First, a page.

I wrote an article a while back in which I outlined some of the more common reasons traditional finance workers and investors seemed hesitant to embrace the blockchain and Bitcoin. While these folks admitted that the blockchain itself and the technology behind Bitcoin were impressive and disruptive, they seemed unimpressed with the tokens themselves. Wouldn’t you know, one of the individuals I mentioned who happens to be a close friend of mine has finally purchased some Bitcoin for himself. He joins the ranks of many new investors who have had their interest piqued by Bitcoin’s recent price gains.
Bitcoin’s Latest Bull Run was too Tempting
While my investor friend and I were having drinks the other night, he asked me how Bitcoin had been performing recently. Usually he is subjected to almost constant texting from me regarding its current price, but I had been busier than usual with some projects and was unable to send my usual updates. During drinks, Bitcoin was trading at around US$3800 (and at the time of writing is sitting at US$4359). My friend was completely floored when I told him this. The last time I had texted him, Bitcoin was at about US$2700. He immediately fell silent and frantically started tapping away at his phone.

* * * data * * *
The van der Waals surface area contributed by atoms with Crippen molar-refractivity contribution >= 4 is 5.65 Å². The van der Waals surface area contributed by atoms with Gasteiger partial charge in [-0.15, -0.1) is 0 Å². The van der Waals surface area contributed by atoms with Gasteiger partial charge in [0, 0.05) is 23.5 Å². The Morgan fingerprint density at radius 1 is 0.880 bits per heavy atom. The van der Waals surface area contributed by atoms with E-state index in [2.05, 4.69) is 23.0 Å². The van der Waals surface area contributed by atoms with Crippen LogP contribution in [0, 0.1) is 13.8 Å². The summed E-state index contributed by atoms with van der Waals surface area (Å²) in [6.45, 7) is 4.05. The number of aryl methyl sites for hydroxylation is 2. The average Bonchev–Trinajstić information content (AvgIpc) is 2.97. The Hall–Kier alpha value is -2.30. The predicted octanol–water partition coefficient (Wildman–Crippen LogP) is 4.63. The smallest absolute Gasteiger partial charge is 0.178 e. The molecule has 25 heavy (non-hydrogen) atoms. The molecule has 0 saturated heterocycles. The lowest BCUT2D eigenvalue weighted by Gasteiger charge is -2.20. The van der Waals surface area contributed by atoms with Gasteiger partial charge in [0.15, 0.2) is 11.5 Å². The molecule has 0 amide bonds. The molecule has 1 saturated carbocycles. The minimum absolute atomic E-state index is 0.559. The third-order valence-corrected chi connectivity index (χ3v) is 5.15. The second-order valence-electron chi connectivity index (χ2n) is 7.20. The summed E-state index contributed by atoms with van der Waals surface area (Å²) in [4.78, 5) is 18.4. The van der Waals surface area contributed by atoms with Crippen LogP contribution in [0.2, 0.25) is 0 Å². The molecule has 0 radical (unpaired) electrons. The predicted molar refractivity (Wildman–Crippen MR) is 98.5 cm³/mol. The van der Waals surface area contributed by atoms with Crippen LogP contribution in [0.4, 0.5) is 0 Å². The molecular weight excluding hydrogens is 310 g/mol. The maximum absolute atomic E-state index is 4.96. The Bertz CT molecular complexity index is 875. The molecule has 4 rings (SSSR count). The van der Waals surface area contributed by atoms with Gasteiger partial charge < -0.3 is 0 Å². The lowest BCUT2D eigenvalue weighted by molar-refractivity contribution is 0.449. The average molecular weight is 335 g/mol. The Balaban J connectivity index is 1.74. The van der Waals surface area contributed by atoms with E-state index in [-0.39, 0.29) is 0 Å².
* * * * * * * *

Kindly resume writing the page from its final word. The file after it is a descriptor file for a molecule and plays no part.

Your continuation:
“It’s performed that well this year?” he asked, barely able to believe what he was seeing. “Fine, I’m finally buying some of my own.” Right then and there my friend made a Coinbase account and purchased Bitcoin on the spot. Bitcoin’s incredible performance had convinced a person who had not seemed into the idea of owning cryptocurrency, and he is just one of the many recent new investors in the coin.
Bitcoin is becoming mainstream as an investment and form of payment more quickly than even I had anticipated, and I am confident that is due to its present value. But even with the excitement of new investors like my friend, newbies have also been hitting some frustrating barriers to entry.
Barriers to Entry are Joykills
While purchasing his Bitcoin, my friend expressed his frustration over Coinbase’s fees, speed, and limits on traders without verified accounts. These problems are not unique to Coinbase. “With traditional trading I pay a flat fee per trade; this percentage fee can really add up quick,” he noted. “And what is up with only being able to trade $2,500 right now? What if I want to buy more?” Though he was frustrated with these aspects of entering cryptocurrencies, he acknowledged that setting up brokerage accounts could also be a pain.
While these barriers are annoying for new traders, holders, and investors, my friend also pointed out that he thought cryptocurrency might be a good way to hedge his positions in the traditional market, particularly in the case of an economic bubble. Indeed, investors do often look to alternative investments in times of market turmoil. He said he would do his research — something all investors should do — before trying it out further. His final thought on Bitcoin that night was that although he wanted more, he was sad he hadn’t invested earlier when it was cheaper. I told him about Bitcoin Pizza Day and how much those coins would be worth now. We both sighed heavily and then decided to order a pizza of our own, with fiat and not his shiny new Bitcoin.